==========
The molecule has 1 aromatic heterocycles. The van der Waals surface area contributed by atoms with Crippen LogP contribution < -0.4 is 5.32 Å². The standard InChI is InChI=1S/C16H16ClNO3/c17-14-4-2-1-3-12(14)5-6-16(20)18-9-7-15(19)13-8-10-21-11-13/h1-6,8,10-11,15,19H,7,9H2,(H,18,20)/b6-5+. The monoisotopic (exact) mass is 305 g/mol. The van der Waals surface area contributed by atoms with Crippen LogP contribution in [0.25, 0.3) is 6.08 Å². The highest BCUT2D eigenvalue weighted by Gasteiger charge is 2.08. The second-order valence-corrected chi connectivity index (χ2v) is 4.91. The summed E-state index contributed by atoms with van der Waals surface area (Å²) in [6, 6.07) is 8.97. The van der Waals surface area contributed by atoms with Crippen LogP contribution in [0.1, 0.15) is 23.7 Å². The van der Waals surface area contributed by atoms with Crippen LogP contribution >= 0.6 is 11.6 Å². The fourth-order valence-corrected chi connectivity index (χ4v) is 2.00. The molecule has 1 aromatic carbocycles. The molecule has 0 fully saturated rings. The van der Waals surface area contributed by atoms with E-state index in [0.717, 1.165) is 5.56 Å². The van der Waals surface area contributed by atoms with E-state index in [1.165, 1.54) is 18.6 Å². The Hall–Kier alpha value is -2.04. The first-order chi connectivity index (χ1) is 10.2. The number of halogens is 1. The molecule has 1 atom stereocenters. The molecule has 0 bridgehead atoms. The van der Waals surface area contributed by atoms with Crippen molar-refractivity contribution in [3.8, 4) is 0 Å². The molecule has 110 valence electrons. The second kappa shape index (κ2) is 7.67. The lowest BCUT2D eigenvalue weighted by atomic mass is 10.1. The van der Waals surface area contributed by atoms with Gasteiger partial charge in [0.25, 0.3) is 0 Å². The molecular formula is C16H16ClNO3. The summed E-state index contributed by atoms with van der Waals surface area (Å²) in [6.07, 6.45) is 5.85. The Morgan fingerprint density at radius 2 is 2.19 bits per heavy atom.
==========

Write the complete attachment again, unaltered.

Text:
The molecule has 1 aromatic heterocycles. The van der Waals surface area contributed by atoms with Crippen LogP contribution < -0.4 is 5.32 Å². The standard InChI is InChI=1S/C16H16ClNO3/c17-14-4-2-1-3-12(14)5-6-16(20)18-9-7-15(19)13-8-10-21-11-13/h1-6,8,10-11,15,19H,7,9H2,(H,18,20)/b6-5+. The monoisotopic (exact) mass is 305 g/mol. The van der Waals surface area contributed by atoms with Crippen LogP contribution in [0.25, 0.3) is 6.08 Å². The highest BCUT2D eigenvalue weighted by Gasteiger charge is 2.08. The second-order valence-corrected chi connectivity index (χ2v) is 4.91. The summed E-state index contributed by atoms with van der Waals surface area (Å²) in [6, 6.07) is 8.97. The van der Waals surface area contributed by atoms with Crippen LogP contribution in [0.1, 0.15) is 23.7 Å². The van der Waals surface area contributed by atoms with Crippen LogP contribution >= 0.6 is 11.6 Å². The fourth-order valence-corrected chi connectivity index (χ4v) is 2.00. The molecule has 1 aromatic carbocycles. The molecule has 0 fully saturated rings. The van der Waals surface area contributed by atoms with E-state index in [0.717, 1.165) is 5.56 Å². The van der Waals surface area contributed by atoms with E-state index in [1.165, 1.54) is 18.6 Å². The Hall–Kier alpha value is -2.04. The first-order chi connectivity index (χ1) is 10.2. The number of halogens is 1. The molecule has 1 atom stereocenters. The molecule has 0 bridgehead atoms. The van der Waals surface area contributed by atoms with Crippen molar-refractivity contribution in [3.8, 4) is 0 Å². The molecule has 110 valence electrons. The second kappa shape index (κ2) is 7.67. The lowest BCUT2D eigenvalue weighted by atomic mass is 10.1. The van der Waals surface area contributed by atoms with Gasteiger partial charge in [0.25, 0.3) is 0 Å². The molecular formula is C16H16ClNO3. The summed E-state index contributed by atoms with van der Waals surface area (Å²) in [6.07, 6.45) is 5.85. The Morgan fingerprint density at radius 2 is 2.19 bits per heavy atom.